Well dang, that's just scary!

     

    A couple of questions on this:

    1) For the USB drive you plugged in, was it previously part of a WHS drive pool?

    2) For the USB drive you plugged in, were you prompted to add it to the pool and if so, did you?

     

    While it might be possible to do so, I'm thinking that WHS does not like it if you manually copy files to the pooled drives (or between shared folders), so if you aren't going to join a drive to the drive pool, you probably shouldn't plug it into the WHS box or all kinds of bad things can happen.

     

    From my own experience and what I've read so far, I'm under the impression that all file copies should be done via your desktop and through the shared folders, not using Remote Desktop. That doesn't mean that you will always have problems if you copy files on the WHS using Remote Desktop, but you definitely may have problems (I sure have!) and I haven't yet figured out which actions will or will not cause problems.

     

     

    Sunday, February 24, 2008 3:31 AM
  •  DarkonJohn wrote:
     Darkone3 wrote:

    My limited testing suggest that this will not work. WHS doesn't like it if drives are moved. And moving a drive from a USB enclosure to an internal connection is a big move. I think your best bet is deleting all your backups, and then moving flies from the WHS back to your PC, till you have reduced the files on your drives.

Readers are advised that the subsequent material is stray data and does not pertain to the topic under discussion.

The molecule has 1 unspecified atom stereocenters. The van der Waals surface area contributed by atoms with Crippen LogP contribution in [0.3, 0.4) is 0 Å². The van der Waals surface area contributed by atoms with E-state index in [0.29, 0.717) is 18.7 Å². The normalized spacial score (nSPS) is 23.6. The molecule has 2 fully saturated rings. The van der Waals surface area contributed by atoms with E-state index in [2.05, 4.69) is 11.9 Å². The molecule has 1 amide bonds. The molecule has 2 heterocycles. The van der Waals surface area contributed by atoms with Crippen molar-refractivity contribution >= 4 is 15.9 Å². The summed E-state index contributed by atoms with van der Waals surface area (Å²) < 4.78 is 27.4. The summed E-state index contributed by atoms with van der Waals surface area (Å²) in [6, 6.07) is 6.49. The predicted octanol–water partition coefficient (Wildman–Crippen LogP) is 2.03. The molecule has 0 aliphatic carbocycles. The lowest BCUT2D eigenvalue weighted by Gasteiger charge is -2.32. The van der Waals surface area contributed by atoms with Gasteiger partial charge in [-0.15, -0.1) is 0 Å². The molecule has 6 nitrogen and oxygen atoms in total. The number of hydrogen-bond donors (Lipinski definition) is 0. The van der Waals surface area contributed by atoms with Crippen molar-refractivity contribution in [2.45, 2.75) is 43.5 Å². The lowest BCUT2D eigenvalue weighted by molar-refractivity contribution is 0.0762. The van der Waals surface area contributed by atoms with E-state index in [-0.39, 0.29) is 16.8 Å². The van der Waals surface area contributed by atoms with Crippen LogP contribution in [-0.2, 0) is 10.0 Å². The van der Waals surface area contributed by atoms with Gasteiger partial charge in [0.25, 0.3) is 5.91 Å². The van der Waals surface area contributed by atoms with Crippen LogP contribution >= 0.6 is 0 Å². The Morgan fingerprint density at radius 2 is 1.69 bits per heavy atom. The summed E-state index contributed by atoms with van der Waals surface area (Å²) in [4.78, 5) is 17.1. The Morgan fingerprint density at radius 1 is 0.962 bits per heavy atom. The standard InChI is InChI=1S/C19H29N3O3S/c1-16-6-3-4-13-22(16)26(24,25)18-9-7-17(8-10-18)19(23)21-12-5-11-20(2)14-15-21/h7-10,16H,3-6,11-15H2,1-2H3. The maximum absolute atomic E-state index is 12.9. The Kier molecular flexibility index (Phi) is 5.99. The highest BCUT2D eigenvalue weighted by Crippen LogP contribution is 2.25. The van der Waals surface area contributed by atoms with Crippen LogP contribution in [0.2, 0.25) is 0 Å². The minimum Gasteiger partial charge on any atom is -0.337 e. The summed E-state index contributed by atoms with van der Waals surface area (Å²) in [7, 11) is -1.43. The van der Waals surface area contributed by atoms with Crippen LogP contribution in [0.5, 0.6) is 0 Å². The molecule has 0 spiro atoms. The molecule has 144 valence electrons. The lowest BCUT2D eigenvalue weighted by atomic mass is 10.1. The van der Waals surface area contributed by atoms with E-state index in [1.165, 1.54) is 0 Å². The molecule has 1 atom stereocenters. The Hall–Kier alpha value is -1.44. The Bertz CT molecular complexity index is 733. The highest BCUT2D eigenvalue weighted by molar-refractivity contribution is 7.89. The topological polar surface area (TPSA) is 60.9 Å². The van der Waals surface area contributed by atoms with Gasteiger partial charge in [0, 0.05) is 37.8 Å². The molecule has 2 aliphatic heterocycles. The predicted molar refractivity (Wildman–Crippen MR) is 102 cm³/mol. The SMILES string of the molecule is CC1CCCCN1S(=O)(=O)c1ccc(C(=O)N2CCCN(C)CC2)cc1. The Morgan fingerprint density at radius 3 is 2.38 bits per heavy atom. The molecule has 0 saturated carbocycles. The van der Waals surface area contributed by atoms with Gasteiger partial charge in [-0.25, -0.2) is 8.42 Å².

Yeah, I've been thinking that might be the most straightforward approach and I may end up following it in the end, but since copying that amount of data takes many hours I'm hoping to find something more efficient. There may not be a way to avoid it, but many of these steps (removing drives, backing up drives, balancing drives, etc)...can take hours or days to complete.

     

     Darkone3 wrote:

    Another option is to pull the System drive (as if it had failed) and then insert the new drive as the system drive, and then recover the system drive. This gives you the fastest drive as a system drive, and will also give you some extra room to play with when you decide to upgrade again. It will also allow you to transfer the most files with one click.

     

    I'm still learning about how WHS manages drives, but wouldn't this approach cause any of the data being stored on the system drive to be lost? Or would I have to put the drive in an external case, plug it into my desktop and "recover" the files on it by copying them back to the WHS?

     

    It should would be nice if MS would put together a book titled "Everything you ever wanted to know about WHS internals and disk management" so we could make informed decisions about how to handle these things. Instead I feel like I still have to make an educated guess on what will happen (with the help of people like yourself) and then jump off the cliff and hope for a safe landing.